DANVERS — A nonprofit environmental watchdog group has sued a privately owned marina on Harbor Street in federal court over what it says are numerous violations of the federal Clean Water Act.
The Boston-based Conservation Law Foundation claims in court documents Pope’s Landing Marine is discharging polluted stormwater and pressure wash runoff into the Porter River and waters beyond without a permit.
Pope’s Landing Marine owner Thomas E. Cargill III said he expects the lawsuit, which was filed Dec. 5 in U.S. District Court in Boston, to go away “very soon,” and stated: “We are in full compliance.” Cargill said he has hired an attorney in Boston, and he declined further comment. The marina’s website says the outdoor storage facility can store up to 118 boats.
The environmental group claims the marina has failed to develop a stormwater pollution prevention plan, provide information about its discharges into “impaired waters,” failed to take measures to control and cover materials and operations, failed to conduct routine inspections, monitor stormwater and failed to keep and submit the required monitoring data. It says the violations date back at least to Oct. 1, 2007.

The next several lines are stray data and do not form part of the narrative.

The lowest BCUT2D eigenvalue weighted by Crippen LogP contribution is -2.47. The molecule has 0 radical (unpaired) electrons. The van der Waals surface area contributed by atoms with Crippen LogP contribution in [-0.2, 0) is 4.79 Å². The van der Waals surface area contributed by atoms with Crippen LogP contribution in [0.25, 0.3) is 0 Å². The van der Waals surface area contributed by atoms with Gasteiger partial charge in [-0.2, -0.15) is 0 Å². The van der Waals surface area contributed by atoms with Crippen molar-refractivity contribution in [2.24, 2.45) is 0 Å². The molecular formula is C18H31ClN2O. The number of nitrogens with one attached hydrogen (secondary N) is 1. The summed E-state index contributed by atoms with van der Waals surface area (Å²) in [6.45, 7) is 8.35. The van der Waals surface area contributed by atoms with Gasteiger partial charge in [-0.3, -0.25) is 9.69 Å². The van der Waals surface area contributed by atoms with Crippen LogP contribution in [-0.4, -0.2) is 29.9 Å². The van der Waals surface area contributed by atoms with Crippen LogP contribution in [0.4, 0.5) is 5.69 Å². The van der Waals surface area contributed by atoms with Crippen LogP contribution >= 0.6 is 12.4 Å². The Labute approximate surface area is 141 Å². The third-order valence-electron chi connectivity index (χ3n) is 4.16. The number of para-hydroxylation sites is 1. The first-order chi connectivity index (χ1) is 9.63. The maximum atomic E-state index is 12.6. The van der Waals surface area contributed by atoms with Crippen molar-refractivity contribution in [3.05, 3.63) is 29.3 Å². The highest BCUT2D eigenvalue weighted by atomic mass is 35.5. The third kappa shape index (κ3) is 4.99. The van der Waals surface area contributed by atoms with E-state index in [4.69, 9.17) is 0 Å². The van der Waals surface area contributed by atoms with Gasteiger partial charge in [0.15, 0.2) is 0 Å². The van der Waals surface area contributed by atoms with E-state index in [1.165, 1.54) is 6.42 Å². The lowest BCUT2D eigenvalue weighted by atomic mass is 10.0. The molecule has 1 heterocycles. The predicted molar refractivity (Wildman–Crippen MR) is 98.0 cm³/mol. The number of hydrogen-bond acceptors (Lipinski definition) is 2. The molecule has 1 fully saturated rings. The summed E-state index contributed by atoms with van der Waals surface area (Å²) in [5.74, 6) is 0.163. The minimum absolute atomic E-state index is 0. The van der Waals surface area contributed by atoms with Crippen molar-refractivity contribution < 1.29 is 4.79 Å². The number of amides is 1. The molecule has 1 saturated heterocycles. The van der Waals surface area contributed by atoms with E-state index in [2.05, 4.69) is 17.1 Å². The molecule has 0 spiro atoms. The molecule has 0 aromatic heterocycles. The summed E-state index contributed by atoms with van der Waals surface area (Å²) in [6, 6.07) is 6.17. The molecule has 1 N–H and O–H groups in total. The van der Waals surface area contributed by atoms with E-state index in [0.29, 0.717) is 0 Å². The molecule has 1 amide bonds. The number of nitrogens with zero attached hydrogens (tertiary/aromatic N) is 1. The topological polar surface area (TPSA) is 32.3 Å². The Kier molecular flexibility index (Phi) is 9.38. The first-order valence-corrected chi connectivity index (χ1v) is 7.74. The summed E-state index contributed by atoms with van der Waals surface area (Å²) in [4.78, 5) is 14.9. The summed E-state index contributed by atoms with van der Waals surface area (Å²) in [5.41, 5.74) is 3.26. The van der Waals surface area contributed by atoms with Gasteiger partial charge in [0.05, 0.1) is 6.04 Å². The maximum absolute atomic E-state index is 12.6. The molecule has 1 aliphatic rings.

“Our overriding concern is protection of the natural resources,” said Vermont attorney Zachary K. Griefen, an enforcement litigator with the Conservation Law Foundation. The Porter River eventually flows into the Danvers River, Beverly Harbor, Salem Sound and the Atlantic Ocean. Most of these waters are considered “impaired” by the U.S. Environmental Protection Agency for pathogens, the lawsuit says.
The organization claims that when it rains or snows, the water coming off the marina picks up paint solids, heavy metals, debris, solvents, dust, oil, anti-freeze, fuel, trash and other pollutants that eventually find their way into the river and Salem Sound.
The marina is just one of several Conservation Law Foundation has sued recently.